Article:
Insurance companies could pocket home care salaries, agencies say


ALBANY — Hundreds of millions of dollars in public funding set aside to raise the wages of home care workers will likely end up in the pockets of private health insurance companies, industry experts say.

The money is intended to help end New York nation’s worst home care shortage. The funding is for a minimum wage increase of $3 an hour – $2 this year, $1 more next year. Workers and advocates are calling on the state to make insurance companies pay their fair share.

But private insurance companies, which negotiate reimbursement rates with home care agencies, are offering wage increases as low as 20 cents or 50 cents an hour, depending on offers from two shared insurance companies. with the Times Union with the company name redacted.

According to Bryan O’Malley, executive director of the Consumer Directed Personal Assistance Association, discussions with insurance companies can hardly be called “negotiations” because home care agencies have little leverage.

“The only way to force any type of negotiation is for the Department of Health to get involved,” which is rare, O’Malley said.

According to a survey conducted last week by the New York State Health Care Providers Association, 87% of home care agencies say no insurance company has communicated about the rate change. . Of those who heard from insurers, 61% said they had been offered reduced rates. Most respondents said insurance companies were actively trying to prevent even discussing a new rate.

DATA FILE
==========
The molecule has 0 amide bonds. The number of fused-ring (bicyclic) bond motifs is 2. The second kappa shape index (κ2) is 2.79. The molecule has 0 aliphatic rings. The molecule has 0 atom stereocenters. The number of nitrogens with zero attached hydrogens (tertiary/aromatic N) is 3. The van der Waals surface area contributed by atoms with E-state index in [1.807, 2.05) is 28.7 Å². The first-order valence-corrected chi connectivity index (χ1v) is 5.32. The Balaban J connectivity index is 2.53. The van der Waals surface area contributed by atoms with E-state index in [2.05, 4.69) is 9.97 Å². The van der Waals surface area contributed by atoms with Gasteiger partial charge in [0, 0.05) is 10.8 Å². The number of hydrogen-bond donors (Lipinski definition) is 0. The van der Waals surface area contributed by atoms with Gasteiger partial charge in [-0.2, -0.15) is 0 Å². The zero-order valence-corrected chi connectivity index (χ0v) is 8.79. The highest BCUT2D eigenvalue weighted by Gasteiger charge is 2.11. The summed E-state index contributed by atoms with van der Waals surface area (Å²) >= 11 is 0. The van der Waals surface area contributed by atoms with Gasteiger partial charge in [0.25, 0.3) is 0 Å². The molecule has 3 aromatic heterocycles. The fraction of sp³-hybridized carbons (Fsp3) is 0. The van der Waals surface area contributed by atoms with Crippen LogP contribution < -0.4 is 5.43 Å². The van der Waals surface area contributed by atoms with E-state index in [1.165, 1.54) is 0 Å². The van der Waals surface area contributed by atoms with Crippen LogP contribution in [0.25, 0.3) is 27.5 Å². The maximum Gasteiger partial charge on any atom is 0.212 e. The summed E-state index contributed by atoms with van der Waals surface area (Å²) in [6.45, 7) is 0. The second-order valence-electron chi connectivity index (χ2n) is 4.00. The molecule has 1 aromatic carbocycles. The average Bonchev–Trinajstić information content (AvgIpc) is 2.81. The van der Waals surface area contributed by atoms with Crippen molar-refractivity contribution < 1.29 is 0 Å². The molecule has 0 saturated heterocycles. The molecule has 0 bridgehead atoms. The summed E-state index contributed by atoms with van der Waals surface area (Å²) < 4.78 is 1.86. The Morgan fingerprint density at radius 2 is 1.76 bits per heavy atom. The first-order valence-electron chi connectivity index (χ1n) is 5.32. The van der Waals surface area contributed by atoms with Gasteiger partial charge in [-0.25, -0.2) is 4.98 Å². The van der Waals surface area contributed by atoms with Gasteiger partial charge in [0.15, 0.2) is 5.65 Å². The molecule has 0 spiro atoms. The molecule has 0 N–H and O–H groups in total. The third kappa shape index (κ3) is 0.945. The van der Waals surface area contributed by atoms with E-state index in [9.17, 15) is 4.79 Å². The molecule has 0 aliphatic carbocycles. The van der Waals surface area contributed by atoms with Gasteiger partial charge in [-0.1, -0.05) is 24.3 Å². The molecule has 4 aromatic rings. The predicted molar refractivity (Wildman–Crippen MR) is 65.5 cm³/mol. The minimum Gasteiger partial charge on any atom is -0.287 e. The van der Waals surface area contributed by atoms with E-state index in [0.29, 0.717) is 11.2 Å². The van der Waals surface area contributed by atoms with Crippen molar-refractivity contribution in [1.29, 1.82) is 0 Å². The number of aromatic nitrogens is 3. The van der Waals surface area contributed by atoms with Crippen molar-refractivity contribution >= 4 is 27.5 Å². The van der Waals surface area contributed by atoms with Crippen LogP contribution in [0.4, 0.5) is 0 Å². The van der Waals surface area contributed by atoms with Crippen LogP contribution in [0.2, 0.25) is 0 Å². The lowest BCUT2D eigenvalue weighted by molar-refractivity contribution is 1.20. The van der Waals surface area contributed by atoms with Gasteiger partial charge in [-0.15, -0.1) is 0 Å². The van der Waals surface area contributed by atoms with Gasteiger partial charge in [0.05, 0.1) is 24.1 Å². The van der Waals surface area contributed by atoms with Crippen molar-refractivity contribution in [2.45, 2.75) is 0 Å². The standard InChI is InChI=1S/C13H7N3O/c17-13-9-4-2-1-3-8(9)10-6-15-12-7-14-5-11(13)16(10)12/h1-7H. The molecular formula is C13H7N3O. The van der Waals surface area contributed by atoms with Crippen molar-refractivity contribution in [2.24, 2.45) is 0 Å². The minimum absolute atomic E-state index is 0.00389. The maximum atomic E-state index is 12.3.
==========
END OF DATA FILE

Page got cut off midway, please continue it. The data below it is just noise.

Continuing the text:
Increases in home care are set to take effect on October 1 – so if the state doesn’t immediately intervene, private insurance companies could keep 80% of the money intended for low-income home workers, according to the defenders.

The added cost to home care agencies could trickle down to workers in the form of reduced hours and overtime pay and consumer opt-outs with some insurance plans, O’Malley said.

A spokesperson for the state Department of Health said insurance companies or managed care organizations cannot retain state funds due to federal “medical loss reporting” requirements. “. The medical loss rate refers to the percentage of premium dollars a health plan spends on medical claims and quality improvements compared to money spent on overhead.

“The department has advised plans that they should begin coordinating with their vendor network to update the required vendor contract on August 16 when we have delivered updated hourly amounts and rate schedules,” said Monica Pomeroy. “Additionally, on September 12, the department hosted a second webinar where we reiterated this information with MCOs and vendors.”

The health department will continue to reiterate its previously issued guidance with health plans to ensure legal compliance, she added. Providers are urged to contact their contact at the Ministry of Health if they believe the plans are unreasonable.

“The new hourly values, which include all elements of the home care worker’s salary, are sufficient and actuarially certified to meet the state’s new legal requirement as of October 1, based on all interactions and contributions we have had to date since both MCOs and vendors,” said Pomeroy.

The New York Health Plan Association, a member organization of the state’s health care providers, released a statement Thursday calling on the state to “finalize rate packages to clarify the process” for allocating wage increases.

“Fair wage funding should be used to increase worker wages, and health plans have worked diligently to adjust their rates to providers to reflect changes included in the state budget for FY23” , NYHPA President and CEO Eric Linzer said in the statement. . “Unfortunately, in some cases, the funding made available to health plans is not sufficient to support the scale increases that providers are seeking, while in others, some providers are not seeking the funds to workers but rather for profit.”

To note: An earlier version of this article incorrectly included information about group homes run by the State Office for the Developmentally Disabled, which does not have home care staff.

Kristan F. Talley